I think the most deterministic way of achieving sympathy here is through SetMaxHeap, although I do want to note that Go still has a fragmentation problem, as it does not perform compaction in its effort to be zero copy. So one could still get into fragmentation-based ill-fated scenarios, even if memory was freed in a timely manner.

The reason why I suggested decreasing GOGC as we approach the max heap is that if one doesn't do that, GC pacing becomes entirely reactive instead of proactive. For example, if I have a 64GiB max heap, my previous live set was 32GiB, with the default GOGC we wouldn't run GC proactively until another 32GiB have been allocated, which is obviously too late (or until the 2min timer fires).

That said, SetMaxHeap would trigger GC as the allocated heap approaches the 64GiB cap. I'm not familiar with the details on how that's implemented, but I'm assuming it will do so closer to the last mile (e.g. 90% of max heap?).

If that's the case, we would have had this timeline, potentially:

  • gc @ 32GiB
  • gc @ 62GiB (triggered by max heap supervisor)
  • gc @ 63GiB (triggered by max heap supervisor)
  • gc @ 64GiB (triggered by max heap supervisor)

Instead, if one decreases GOGC inversely proportional to the remaining until max heap, you could get a much balanced pattern, for example:

  • gc @ 32GiB (GOGC=>50)
  • gc @ 48GiB (GOGC=>25)
  • gc @ 60GiB (GOGC=> 12.5)
  • gc @ 62GiB (triggered by max heap supervisor)
  • gc @ 63GiB (triggered by max heap supervisor)
  • gc @ 64GiB (triggered by max heap supervisor)
@raulk
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@raulk raulk commented Nov 24, 2020

In case it's useful, I tried https://go-review.googlesource.com/c/go/+/227767 with my program, and it did not help. I received the notification, but for some reason it still OOM'ed, even if I forced a manual GC inside the notification consumer.

@mknyszek
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@mknyszek mknyszek commented Nov 24, 2020

I think the most deterministic way of achieving sympathy here is through SetMaxHeap, although I do want to note that Go still has a fragmentation problem, as it does not perform compaction in its effort to be zero copy. So one could still get into fragmentation-based ill-fated scenarios, even if memory was freed in a timely manner.

Nice observation about fragmentation. This is something that has come up already recently, and going forward I think anything like SetMaxHeap that lands should:

  1. Account for fragmentation by making the limit an actual memory limit and not a heap usage limit.
  2. Eagerly return memory to the OS to stay under that limit.

The reason why I suggested decreasing GOGC as we approach the max heap is that if one doesn't do that, GC pacing becomes entirely reactive instead of proactive.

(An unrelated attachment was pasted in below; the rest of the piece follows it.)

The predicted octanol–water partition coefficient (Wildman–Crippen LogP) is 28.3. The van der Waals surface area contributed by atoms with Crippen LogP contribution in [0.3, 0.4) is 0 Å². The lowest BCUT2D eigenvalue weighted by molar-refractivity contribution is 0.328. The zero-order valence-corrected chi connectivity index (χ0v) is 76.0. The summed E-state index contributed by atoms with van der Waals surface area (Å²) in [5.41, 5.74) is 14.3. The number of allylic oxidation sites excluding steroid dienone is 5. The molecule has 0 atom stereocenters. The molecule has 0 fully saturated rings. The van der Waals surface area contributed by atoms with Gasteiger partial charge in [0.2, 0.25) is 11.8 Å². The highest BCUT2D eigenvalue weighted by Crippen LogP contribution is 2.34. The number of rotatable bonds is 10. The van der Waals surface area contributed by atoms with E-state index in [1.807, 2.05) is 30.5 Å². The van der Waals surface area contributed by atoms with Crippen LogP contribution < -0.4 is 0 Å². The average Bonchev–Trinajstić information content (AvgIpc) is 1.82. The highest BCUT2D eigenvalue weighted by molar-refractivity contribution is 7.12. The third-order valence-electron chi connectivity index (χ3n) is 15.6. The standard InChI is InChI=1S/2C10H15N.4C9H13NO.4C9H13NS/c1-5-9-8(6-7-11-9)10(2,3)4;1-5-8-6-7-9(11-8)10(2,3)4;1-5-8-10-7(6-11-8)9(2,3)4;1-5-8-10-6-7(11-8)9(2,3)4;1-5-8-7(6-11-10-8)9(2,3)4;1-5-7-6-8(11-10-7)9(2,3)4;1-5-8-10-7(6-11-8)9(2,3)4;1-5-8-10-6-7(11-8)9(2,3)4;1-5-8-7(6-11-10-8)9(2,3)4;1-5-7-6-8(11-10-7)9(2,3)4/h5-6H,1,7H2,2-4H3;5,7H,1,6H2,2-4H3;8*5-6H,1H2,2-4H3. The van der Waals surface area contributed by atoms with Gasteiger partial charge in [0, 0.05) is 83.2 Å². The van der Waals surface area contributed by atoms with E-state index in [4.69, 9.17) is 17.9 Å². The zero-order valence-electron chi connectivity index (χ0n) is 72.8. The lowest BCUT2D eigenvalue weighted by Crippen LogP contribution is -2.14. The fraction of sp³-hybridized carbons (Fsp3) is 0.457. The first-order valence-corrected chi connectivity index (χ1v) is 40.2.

The way SetMaxHeap currently works is closer to the former timeline, but the exact GC trigger point is set according to a feedback loop as usual. Personally, I'm not sure I see the value in the latter timeline, since you're not really gaining anything, you're just GCing more frequently. Plus, when you start bumping up against the limit, you want to give the GC as much runway as possible, especially if you're allocating heavily, to avoid actually passing the maximum (the max is actually a soft maximum because otherwise you end up with GC death spirals).

In case it's useful, I tried https://go-review.googlesource.com/c/go/+/227767 with my program, and it did not help. I received the notification, but for some reason it still OOM'ed, even if I forced a manual GC inside the notification consumer.

All feedback in this space is useful. :) The notification system for SetMaxHeap isn't supposed to be used for triggering a GC manually; the notification suggests the runtime is already aware that it needs to do something. It's supposed to be for having your application drop work (like a web server dropping requests or client connections). In practice, it's hard to use unless it's built deeply into your web framework already (be that net/http or something else), and even then it's not trivial to implement either. I don't think the notification system is something that we're going to carry forward at this time (at least not tied to any kind of heap limit).

@mknyszek
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@mknyszek mknyszek commented Nov 24, 2020

The overall idea is to grow heap slower. #10064 describes scenario where we can non-deterministically grow heap 2x of what it could be otherwise.

@dvyukov Yeah, I think I get it. Almost like making the heap goal itself an EWMA or something. I think I can see the value in that. The cliff that's dependent on timing is a bit of a problem and it would be nice to smooth that out.